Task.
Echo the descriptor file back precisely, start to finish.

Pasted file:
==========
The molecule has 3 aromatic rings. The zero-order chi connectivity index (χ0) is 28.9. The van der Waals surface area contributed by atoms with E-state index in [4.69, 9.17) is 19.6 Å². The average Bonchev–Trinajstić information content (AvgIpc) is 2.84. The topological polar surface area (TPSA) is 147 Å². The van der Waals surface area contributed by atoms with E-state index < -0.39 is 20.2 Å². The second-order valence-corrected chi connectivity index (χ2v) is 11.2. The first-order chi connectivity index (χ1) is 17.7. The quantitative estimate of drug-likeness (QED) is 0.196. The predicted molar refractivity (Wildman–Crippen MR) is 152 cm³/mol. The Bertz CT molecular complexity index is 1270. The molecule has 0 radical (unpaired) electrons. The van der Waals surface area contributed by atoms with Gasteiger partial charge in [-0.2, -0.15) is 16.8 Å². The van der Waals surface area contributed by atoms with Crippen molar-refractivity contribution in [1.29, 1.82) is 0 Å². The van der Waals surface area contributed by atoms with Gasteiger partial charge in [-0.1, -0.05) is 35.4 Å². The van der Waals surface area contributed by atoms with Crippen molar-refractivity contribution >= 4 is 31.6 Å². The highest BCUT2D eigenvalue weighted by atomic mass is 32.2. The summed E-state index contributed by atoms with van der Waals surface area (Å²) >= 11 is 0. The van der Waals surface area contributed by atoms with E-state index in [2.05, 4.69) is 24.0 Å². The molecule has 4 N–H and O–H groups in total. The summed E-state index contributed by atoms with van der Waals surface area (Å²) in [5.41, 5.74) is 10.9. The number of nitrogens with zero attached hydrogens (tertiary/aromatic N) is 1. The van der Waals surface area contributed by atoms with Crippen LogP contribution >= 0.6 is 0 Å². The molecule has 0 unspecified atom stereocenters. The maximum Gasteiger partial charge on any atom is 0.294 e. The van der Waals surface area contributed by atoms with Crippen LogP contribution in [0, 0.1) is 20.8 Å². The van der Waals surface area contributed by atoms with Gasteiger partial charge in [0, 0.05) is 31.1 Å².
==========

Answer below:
The molecule has 3 aromatic rings. The zero-order chi connectivity index (χ0) is 28.9. The van der Waals surface area contributed by atoms with E-state index in [4.69, 9.17) is 19.6 Å². The average Bonchev–Trinajstić information content (AvgIpc) is 2.84. The topological polar surface area (TPSA) is 147 Å². The van der Waals surface area contributed by atoms with E-state index < -0.39 is 20.2 Å². The second-order valence-corrected chi connectivity index (χ2v) is 11.2. The first-order chi connectivity index (χ1) is 17.7. The quantitative estimate of drug-likeness (QED) is 0.196. The predicted molar refractivity (Wildman–Crippen MR) is 152 cm³/mol. The Bertz CT molecular complexity index is 1270. The molecule has 0 radical (unpaired) electrons. The van der Waals surface area contributed by atoms with Gasteiger partial charge in [-0.2, -0.15) is 16.8 Å². The van der Waals surface area contributed by atoms with Crippen molar-refractivity contribution in [1.29, 1.82) is 0 Å². The van der Waals surface area contributed by atoms with Gasteiger partial charge in [-0.1, -0.05) is 35.4 Å². The van der Waals surface area contributed by atoms with Crippen molar-refractivity contribution >= 4 is 31.6 Å². The highest BCUT2D eigenvalue weighted by atomic mass is 32.2. The summed E-state index contributed by atoms with van der Waals surface area (Å²) >= 11 is 0. The van der Waals surface area contributed by atoms with E-state index in [2.05, 4.69) is 24.0 Å². The molecule has 4 N–H and O–H groups in total. The summed E-state index contributed by atoms with van der Waals surface area (Å²) in [5.41, 5.74) is 10.9. The number of nitrogens with zero attached hydrogens (tertiary/aromatic N) is 1. The van der Waals surface area contributed by atoms with Crippen LogP contribution >= 0.6 is 0 Å². The molecule has 0 unspecified atom stereocenters. The maximum Gasteiger partial charge on any atom is 0.294 e. The van der Waals surface area contributed by atoms with Crippen LogP contribution in [0, 0.1) is 20.8 Å². The van der Waals surface area contributed by atoms with Gasteiger partial charge in [0, 0.05) is 31.1 Å².